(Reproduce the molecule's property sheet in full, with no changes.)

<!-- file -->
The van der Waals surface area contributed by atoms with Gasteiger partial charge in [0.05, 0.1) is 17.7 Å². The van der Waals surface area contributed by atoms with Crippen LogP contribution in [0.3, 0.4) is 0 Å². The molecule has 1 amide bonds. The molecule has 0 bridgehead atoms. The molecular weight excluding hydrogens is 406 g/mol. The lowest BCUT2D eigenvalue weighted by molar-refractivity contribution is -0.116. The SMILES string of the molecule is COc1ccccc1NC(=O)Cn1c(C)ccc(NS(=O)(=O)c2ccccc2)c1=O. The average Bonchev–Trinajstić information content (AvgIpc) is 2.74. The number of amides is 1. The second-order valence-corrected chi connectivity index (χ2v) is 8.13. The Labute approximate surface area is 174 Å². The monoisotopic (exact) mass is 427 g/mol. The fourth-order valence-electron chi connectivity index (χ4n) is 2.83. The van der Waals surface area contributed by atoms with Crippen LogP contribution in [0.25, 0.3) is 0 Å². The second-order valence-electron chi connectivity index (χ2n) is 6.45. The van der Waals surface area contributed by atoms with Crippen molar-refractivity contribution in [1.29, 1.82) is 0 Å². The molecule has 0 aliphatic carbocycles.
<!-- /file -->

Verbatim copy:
The van der Waals surface area contributed by atoms with Gasteiger partial charge in [0.05, 0.1) is 17.7 Å². The van der Waals surface area contributed by atoms with Crippen LogP contribution in [0.3, 0.4) is 0 Å². The molecule has 1 amide bonds. The molecule has 0 bridgehead atoms. The molecular weight excluding hydrogens is 406 g/mol. The lowest BCUT2D eigenvalue weighted by molar-refractivity contribution is -0.116. The SMILES string of the molecule is COc1ccccc1NC(=O)Cn1c(C)ccc(NS(=O)(=O)c2ccccc2)c1=O. The average Bonchev–Trinajstić information content (AvgIpc) is 2.74. The number of amides is 1. The second-order valence-corrected chi connectivity index (χ2v) is 8.13. The Labute approximate surface area is 174 Å². The monoisotopic (exact) mass is 427 g/mol. The fourth-order valence-electron chi connectivity index (χ4n) is 2.83. The van der Waals surface area contributed by atoms with Crippen LogP contribution in [0.25, 0.3) is 0 Å². The second-order valence-electron chi connectivity index (χ2n) is 6.45. The van der Waals surface area contributed by atoms with Crippen molar-refractivity contribution in [1.29, 1.82) is 0 Å². The molecule has 0 aliphatic carbocycles.